A Thousand Miles for Jovita!

December 14, 2018 shutterstock_1054855238

by Dr. Joan Regina Castro
Executive Vice President, PATH Foundation Philippines Inc.


This is my second time attending COP – the 23rd in Bonn, Germany and now the 24th in Katowice, Poland. The first time, I observed the gender negotiation. It was a jubilant occasion for advocates who found success after fourteen years of journey to get to this stage. The meetings are very formal and high level. It is where the powerful and not so powerful countries have endless discussions and negotiations to agree that there is climate change and what each should commit to adapt and mitigate climate change impacts. It is where a word, a number, a statement could make or break a negotiation.

Today, I start my long journey to Katowice. As I was approaching the Manila International Airport and stuck in traffic and bright lights before me –  I ask myself what value do I bring to the discussion? Will anyone even listen to my voice ? Will anyone care even about the women’s health and their sexual and reproductive health in the remote communities in the Philippines? Will this trip make a difference in the work that my organization, PATH Foundation Philippines Inc. does and for the undeserved communities it serves?

The women 

As I take the first leg of my thousand-mile journey to Katowice, I am reminded of the stories of the women and the fishermen along the Verde Island Passage in the Philippines.  They too know about Climate Change. They have been experiencing intense cyclones, constant flooding of their village, stronger waves, rising sea levels, warming waters. Every woman has a story on how these are affecting their homes, their health and destroying the resources they rely on for food and livelihood. The women shared how climate change is making them even poorer than they already are. Located in remote communities, health services are not easily accessible including their sexual and reproductive health needs. One of them is Jovita. She married early and now has eight children. Her husband is a fisherman but had to stop fishing because he had an accident. She is very concerned how they will feed their children even if her eldest daughter drops out of school to work as a household helper in the bigger town. Marlyn too has more than five children. She never used a contraceptive method. Her husband is a fisherman but has fewer fish to bring home especially when the waves are strong. She helps out by weaving nipa while she takes care of her young children to contribute to the husband’s income. Elisa takes care of her old mother but they had to move her mother’s home thrice in the past ten years because the water level is rising. All the women are worried about their everyday meals and the future of their children. They are also concerned about other families in their community. They say that poor women, families with many children and those with no income will suffer most with the effects of climate change.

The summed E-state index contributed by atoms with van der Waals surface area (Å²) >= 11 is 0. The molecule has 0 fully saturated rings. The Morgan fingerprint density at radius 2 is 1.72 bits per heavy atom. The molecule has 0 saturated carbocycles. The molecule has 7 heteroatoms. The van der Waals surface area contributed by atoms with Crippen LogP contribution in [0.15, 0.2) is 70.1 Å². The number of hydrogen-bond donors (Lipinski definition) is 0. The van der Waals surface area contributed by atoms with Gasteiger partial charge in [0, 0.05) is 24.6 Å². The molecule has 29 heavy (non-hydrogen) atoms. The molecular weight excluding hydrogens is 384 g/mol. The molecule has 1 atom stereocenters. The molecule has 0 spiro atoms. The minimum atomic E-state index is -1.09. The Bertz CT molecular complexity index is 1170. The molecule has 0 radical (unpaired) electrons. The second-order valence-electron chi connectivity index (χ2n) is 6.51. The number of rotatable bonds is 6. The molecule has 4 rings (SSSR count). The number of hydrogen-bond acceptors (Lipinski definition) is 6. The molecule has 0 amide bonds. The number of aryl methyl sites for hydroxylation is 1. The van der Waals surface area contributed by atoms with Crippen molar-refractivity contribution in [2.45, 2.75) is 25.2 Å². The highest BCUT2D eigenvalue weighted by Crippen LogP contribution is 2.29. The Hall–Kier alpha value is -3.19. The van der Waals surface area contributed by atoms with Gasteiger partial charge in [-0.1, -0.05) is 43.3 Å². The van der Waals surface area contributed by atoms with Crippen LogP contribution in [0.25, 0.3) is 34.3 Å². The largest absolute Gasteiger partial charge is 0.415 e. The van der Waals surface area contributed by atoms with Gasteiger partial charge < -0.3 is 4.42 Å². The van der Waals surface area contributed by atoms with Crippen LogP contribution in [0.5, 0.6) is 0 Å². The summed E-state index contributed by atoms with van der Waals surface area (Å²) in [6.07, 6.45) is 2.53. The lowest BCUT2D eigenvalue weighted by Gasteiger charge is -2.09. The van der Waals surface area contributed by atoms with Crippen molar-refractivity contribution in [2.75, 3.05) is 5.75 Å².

Intersectional action

While the debate about climate change continues, people and nature will continue to feel the brunt of climate change including the women in various countries in Asia. The women and fishermen are not blaming anyone for climate change. They are aware that climate change will continue and they are committed to doing something to contribute to the efforts. The women’s health including meeting their sexual and reproductive health needs are key to a health family and community. If women are healthy and they can plan their families, they have time to participate in protecting the resources that provide for them and engage in economically productive activities.  They call for governments to support intersectional initiatives such as the Population, Health and Environment  (PHE) approach as it reflects their needs and the way they live their lives. The women are also committed to doing whatever possible to do their part to change and influence behaviour within their homes. They call on everyone to do the same and make decisions that are mindful of the vulnerable.

Continuing the journey

My journey to COP24 is in solidarity with other individuals and organisations like PATH Foundation Philippines Inc. (PFPI) , The Asian-Pacific Resource and Research Centre for Women (ARROW) and the Population and Sustainable Development Alliance (PSDA) who share the voices of the women who want their stories and their calls heard in the walls of COP 24. These are groups and individuals who shout that COP meetings are for the invisible voices as well. While I sit waiting for the next flight, I am hopeful that like journeys end, the COP will reach its goals and won’t forget the women and those sectors who are in this journey as well.